Among the other functions art has, art is a form of communication that humans have used throughout history . Art can be effective at provoking a reaction in its public and our art aims to stimulate a reflection on the use of robotics in warfare. Our piece of art comes in the form of a short film in which we touch the highly discussed and controversial topic of military robots [2, 3, 4, 5] through a simple light-hearted comedy.
We created a film111The film is available online at https://youtu.be/Mt9nUDjrSqA as we consider it an accessible means of communication to reach the general public. The aim is to raise public awareness on the ethical discussion concerning the use of robots in war [2, 4, 6, 7]. While this film does not impose a view on this matter, it pictures a fictional scenario in which robots may reach a level of independence to allow them to make free decisions against humans’ requests for violence.
We employ the robots as the main tool in creating our film. The robots take on the role of actors as physical bodies in front of a video camera, interacting with each other on the stage. Robots are coded to follow the script of each scene and react to actions of others. We generated a screenplay-software for our robots to quickly program them to follow the screenplay of each scene. This software, freely available online (see Sec. IV), is not limited to this film, but is in fact designed to allow the robots to follow generic screenplays.
Ii Kilobot robots on stage
Art and science have since always been strongly connected , therefore the rise of robotics is also having an impact on art . In this work, we put robots on stage. This has already been done in various art performances, including live theatrical shows [10, 11], and it traces back to the eighteenth century with the appearance of mechanical automata [12, 13]. In our work, we employ the Kilobot robots  as actors. They are small simple robots that have been widely used in several swarm robotics studies .
It could be argued as to whether the robots are indeed acting or not, as they lack of any consciousness and because there is a decoupling between the physical body on the stage (the mechanical robot) and the source of the actions coded by the engineer (behind the scenes). This decoupling is still an open topic of discussion in theatrical performances with puppets [16, 17]. In our work, the engineer takes the role of the director to instruct the robots about the screenplay. The communication happens in the form of C code uploaded to the robots which, differently from string-operated puppets, are autonomous agents throughout the performance. The acting performance of a human actor is much richer and more complex than our programmed robots, however we believe it could still represent a much simpler form of acting. Considering robots as art performers is a recent trend that is gaining attention [9, 10] and we believe that it is a promising direction both for engineering and art.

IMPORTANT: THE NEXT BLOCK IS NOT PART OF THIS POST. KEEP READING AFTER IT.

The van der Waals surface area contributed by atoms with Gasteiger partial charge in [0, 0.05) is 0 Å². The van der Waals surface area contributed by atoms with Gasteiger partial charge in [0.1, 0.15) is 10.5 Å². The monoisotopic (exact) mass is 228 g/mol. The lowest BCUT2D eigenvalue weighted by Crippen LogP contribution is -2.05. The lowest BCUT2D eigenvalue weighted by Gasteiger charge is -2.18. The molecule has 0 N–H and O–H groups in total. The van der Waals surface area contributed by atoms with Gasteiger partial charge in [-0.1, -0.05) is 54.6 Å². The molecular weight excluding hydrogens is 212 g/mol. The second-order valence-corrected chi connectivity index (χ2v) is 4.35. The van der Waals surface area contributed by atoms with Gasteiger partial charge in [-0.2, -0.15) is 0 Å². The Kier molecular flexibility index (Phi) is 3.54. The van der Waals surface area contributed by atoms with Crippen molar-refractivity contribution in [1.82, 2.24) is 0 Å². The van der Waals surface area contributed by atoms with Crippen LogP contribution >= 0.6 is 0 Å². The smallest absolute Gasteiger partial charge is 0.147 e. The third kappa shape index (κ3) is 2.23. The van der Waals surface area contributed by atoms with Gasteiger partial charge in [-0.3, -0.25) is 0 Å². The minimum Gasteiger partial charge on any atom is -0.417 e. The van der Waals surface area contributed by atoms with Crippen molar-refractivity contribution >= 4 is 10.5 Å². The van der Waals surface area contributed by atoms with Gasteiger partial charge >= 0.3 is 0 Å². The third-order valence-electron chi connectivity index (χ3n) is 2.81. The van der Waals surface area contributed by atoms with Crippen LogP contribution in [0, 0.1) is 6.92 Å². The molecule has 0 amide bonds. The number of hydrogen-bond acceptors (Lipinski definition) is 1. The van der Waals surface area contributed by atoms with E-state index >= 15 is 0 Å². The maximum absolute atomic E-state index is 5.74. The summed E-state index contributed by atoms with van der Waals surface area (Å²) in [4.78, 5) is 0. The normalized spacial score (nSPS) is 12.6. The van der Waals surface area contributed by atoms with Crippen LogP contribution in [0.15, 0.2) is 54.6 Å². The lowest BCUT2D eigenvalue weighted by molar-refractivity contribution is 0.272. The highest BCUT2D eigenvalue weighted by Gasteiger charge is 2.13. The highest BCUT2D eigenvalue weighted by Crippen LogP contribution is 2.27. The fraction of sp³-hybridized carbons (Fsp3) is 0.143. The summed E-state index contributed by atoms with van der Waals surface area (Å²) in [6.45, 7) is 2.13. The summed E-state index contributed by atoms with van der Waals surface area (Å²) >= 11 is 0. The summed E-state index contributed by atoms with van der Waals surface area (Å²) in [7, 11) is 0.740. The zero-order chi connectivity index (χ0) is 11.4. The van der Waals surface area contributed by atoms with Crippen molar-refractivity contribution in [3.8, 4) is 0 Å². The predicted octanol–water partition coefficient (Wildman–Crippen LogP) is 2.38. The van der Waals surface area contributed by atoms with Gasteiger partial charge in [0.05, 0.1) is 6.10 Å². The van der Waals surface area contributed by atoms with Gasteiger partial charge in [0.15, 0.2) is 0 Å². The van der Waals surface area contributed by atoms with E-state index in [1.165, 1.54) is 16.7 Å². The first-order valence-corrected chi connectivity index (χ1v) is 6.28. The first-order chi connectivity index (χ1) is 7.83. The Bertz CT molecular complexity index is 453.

Our art piece follows the film format by including various elements particular to cinematography. We included a short trailer of the film222The film trailer is available online at https://vimeo.com/320804400, a film poster (see Fig. 1), and final sliding credits in which robots are listed as actors and the authors of this paper fill various film production roles (e.g. the code programmer is listed as the cast director, and the project supervisor as the film producer).
Kilobots are simple robots with minimal capabilities. As they cannot produce any synthesised speech waveform, the dialogs are therefore implemented via speech balloons. Still Kilobots are able to produce sounds, in fact they move powering two vibration motors that let them vibrate on the ground causing a buzzing sound. We exploited this peculiar vibration sound to express the robots’ intent. In particular, we used this sound to mimic laughter and to give rhythm to the protest march (see more details in Sec. III). Finally, as all Kilobots are identical robots, we added distinctive decorations, such as a moustache or glasses, to give most of them a recognisable character. Our goal was to stimulate robot anthropomorphism in the audience [18, 19], as we ultimately wish to picture the robots positively.
The film is composed of two phases. In the first phase we depict a calm world with robots engaged in various research activities. In several initial scenes we included “Easter-eggs” to acknowledge scientific work that used Kilobots. In the second half of the film the robots are asked to join the human war and the calm is disrupted.
Here we describe the meaning of each scene in the first phase and the message it aims to convey to the public.
The Kilobot robot is introduced as a researcher of the scientific community, however, it immediately makes a grammatical mistake when it introduces itself. This simple mistake is intended to indicate the simplicity of these robots which are frequently subject to erratic or noisy behaviour.